If I worked for Equity, the actors' union, I'd be stamping my feet and throwing my toys out of the pram. In an industry where unemployment is a way of life, and more than 50 per cent of actors are living below the poverty line, according to a 2013 survey, how else do you greet the news that Freddie Flintoff has been cast in the new stage version of Kay Mellor's Fat Friends?
I have nothing against Andrew Flintoff. I watched him win the Ashes with England and I worshipped him. He played for Lancashire, my cricketing county. The affection engendered by his lively but lovely cricketing career has endured through his television appearances on shows such as A League of Their Own and Trollied. But he is a cricketer. Not an actor. And however amiable he ends up being on stage, it is an important distinction.
Casting celebs seems an insult to those who spend time learning their craft
Acting is a profession. You might think it is a spoilt and silly one, or you might - as I do - admire and like actors. But it is a profession whatever you think. As anyone who has ever tried to read a speech by Shakespeare, or even walk on a stage without falling over knows, it is not as simple as it appears. To try to do both at the same time requires skill. To do both at the same time and transport an audience by the power of your words and your presence, is an art.
So the modern trend for casting 'celebs' in leading roles seems to me an insult to all those poor souls out there who have bothered to spend some time learning their craft, and honing their abilities. If a genial ex-cricketer can rock up for a selection of dates on the tour and dazzle us with the benefit of his personality, why have they bothered?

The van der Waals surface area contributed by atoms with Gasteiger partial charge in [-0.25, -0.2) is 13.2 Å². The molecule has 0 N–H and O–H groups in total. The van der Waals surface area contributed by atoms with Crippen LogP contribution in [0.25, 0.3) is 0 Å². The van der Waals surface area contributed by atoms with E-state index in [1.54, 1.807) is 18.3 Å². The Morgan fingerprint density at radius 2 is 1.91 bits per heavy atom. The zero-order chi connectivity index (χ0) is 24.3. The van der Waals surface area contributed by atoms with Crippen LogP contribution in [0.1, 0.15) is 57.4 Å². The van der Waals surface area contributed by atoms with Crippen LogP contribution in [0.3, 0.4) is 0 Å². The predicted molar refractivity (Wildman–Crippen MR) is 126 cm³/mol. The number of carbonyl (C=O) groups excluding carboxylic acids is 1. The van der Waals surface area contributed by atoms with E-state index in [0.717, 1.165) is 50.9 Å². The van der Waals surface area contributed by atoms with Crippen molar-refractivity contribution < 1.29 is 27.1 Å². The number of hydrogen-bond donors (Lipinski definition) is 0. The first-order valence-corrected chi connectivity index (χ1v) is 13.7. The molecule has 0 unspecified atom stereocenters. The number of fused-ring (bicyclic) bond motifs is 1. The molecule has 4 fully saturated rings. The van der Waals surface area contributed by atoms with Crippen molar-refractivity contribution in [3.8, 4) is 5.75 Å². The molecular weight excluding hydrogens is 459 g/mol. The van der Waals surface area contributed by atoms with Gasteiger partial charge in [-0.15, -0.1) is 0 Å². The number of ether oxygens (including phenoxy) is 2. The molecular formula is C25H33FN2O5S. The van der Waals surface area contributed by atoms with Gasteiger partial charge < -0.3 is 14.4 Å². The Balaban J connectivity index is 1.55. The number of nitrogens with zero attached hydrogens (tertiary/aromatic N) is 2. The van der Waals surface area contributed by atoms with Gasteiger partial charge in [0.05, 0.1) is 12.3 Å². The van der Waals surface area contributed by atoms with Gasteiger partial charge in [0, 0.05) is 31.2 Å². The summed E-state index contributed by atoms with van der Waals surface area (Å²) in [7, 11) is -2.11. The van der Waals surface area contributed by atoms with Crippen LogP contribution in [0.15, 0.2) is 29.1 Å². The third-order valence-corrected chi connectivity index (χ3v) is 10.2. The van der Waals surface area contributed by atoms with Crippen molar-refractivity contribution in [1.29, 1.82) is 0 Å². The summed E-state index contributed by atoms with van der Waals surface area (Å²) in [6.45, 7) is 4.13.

Now you might argue that I am taking this news a bit seriously. Fat Friends is not Shakespeare. It is a jolly musical by Nicholas Lloyd Webber based on a popular TV series. Its lack of pretension has already been signalled by the fact that X Factor winner Sam Bailey (another person with minimal acting experience) has already been announced to star alongside Jodie Prenger (a woman who gained her acting experience only after coming to public attention through reality TV and Lloyd Webber père's search for a Nancy in Oliver!).
Sometimes the fame of the person interferes with the credibility of the part being played
But I increasingly feel that celebrity casting is selling the audience short. It is trumpeted as a way of getting people into the theatre, of giving them familiar and much-loved faces with whom they can identify. Yet sometimes the fame of the person interferes with the credibility of the part being played. I loved Annie and I am deeply fond of Miranda Hart. Yet there is no doubt that her essential niceness, which is the bedrock of her popularity, stood in the way of her portrayal of the evil orphanage boss Miss Hannigan, the Nurse Ratchet of musical theatre.
I found it even harder to watch Sheena Easton's high profile West End debut in 42nd Street. She was incredibly game, but watching her stagger through her dialogue scenes was like watching a high-wire walk undertaken by a toddler. Only when she sang did the warmth and strength of her personality emerge.
Yet both Hart and Easton do at least have a background in performance. They know how to sell a song. Flintoff? He knows how to heave a bat, bowl a cricket ball, sink a pint and tell a good joke. Even for a handful of performances, his appearance in a new musical is a farce.
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